The dreaded Scottish midges are a pain for many an angler especially up in the Highlands where they seem to have an even harsher bite to them. A close relative of these The non-biting Midge Fly are not so much a pain for anglers but more a all year round delight, as the larvae of the Midge Fly are a hot favourite of the Trout and form a large part of their diet.
Scotland’s rivers have long held the reputation for nurturing the King of fish the salmon, and rightly so as illustrious streams like the River Tweed, the Tay and the Spey have for centuries been world renowned for their salmon angling. Lesser recognised but equally if not more prolific are the brown trout which inhabit not only the aforementioned but also other acclaimed rivers like the Clyde, Tummel and Don.
As a “Yorkshireman” born and bred, I naturally look for ways to save money when I am tying flies, that is to say that I do not skimp on the quality of the materials I buy, but rather make them go further.
When you tie many thousand flies per year saving a few millimetres of thread or tinsel here and there really adds up – ask any professional fly tyer!
Steelhead trout are simply one of the best catches that you hope to hook into on any given day. These beasts below will offer the biggest tussle that any freshwater fish will give you, that is, if you can locate them. So I’ve got 5 top tips on catching them!
It is a rare day when everything comes together, great weather, good friends and fantastic fishing. Even rarer are the days when your fishing buddies DON’T take the mick about your flies or technique, but there again it’s all part of the comradery I suppose and makes for a more enjoyable day.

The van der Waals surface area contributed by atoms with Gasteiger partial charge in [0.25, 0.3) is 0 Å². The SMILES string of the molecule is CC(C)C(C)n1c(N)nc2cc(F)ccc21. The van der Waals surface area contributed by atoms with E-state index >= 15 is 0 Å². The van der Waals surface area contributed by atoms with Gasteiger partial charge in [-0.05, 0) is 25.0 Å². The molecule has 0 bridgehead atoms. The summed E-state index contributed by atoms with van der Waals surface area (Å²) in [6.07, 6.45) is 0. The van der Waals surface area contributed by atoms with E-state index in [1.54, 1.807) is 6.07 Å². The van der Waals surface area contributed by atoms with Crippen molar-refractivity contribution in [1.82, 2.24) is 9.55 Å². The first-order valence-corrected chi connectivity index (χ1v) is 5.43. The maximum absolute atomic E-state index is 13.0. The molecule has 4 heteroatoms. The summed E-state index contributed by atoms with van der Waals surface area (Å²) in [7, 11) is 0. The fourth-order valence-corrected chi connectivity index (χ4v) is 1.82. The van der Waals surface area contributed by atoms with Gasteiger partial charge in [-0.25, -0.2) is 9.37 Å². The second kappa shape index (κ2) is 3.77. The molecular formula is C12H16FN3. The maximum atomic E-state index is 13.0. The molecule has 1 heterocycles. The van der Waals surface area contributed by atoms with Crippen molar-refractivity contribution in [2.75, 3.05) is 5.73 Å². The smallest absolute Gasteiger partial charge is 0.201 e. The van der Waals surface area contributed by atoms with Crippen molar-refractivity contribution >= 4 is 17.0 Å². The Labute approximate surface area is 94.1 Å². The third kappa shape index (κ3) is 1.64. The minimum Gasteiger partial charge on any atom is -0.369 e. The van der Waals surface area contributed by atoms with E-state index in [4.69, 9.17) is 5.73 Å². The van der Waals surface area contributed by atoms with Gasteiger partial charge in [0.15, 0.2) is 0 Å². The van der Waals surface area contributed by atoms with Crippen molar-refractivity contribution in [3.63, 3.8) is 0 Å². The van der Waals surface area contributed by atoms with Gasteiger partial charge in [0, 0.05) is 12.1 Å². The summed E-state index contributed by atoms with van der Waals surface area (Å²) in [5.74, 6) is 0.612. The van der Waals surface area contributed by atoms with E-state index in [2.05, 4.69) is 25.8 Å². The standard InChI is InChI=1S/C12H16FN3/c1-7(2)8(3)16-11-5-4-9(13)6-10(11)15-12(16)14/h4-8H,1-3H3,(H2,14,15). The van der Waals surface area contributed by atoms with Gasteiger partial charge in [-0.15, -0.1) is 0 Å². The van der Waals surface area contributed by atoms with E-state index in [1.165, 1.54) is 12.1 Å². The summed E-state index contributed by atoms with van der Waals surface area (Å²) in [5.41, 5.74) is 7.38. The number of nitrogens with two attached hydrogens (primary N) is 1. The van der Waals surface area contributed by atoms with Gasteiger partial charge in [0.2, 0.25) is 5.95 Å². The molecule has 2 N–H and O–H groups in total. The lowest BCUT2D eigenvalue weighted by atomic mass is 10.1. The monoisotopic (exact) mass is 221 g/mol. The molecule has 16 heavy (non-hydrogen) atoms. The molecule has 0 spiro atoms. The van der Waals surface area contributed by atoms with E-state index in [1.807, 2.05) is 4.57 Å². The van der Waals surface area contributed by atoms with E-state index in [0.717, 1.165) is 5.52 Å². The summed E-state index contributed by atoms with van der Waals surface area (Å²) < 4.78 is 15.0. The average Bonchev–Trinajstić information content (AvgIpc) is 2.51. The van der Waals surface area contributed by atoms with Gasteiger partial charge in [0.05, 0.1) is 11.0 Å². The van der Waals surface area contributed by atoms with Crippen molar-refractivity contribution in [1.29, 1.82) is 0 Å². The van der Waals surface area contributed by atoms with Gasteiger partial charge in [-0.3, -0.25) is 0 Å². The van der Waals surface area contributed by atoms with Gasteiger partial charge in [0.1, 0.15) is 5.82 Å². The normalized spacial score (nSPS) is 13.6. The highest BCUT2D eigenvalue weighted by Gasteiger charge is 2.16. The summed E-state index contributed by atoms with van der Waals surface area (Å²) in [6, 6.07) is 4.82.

Most anglers understand that the difference between a short cast and a long cast can be crucial when trying to attract trout. However, there are also many instances where a straight cast will not do you much good either and thus you need to understand how to curve your line to the right or left depending on wind, obstacles, and natural curves in the waters you are fishing.
Many people despise nasty, rainy, and windy weather, but that is just the type of day that stillwater anglers yearn for. Wind at your back, a slow sinking line and crystal clear waters are the perfect remedy for slowly retrieving your handcrafted fly. But, how can you ensure that your wet, cold day comes to life with a few trophy trout at the end of your line?
I designed this fly after a really hot day in The Highlands last spring. Heather flies were starting to hatch in small numbers along with what I can only describe as needle flies. Slim black insects about 8mm long, rear swept wings and fine black legs. I had not seen these before but the wild brown trout were gorging on them as they blew onto the lochans we were fishing. Nothing in the numerous fly boxes we carried came close, so out came the vice as soon as we got home.
Bright spring afternoons can often bring about the most pristine trout fishing conditions that any angler can dream of.
However, that can all change pretty drastically when we fast forward things to the midsummer months.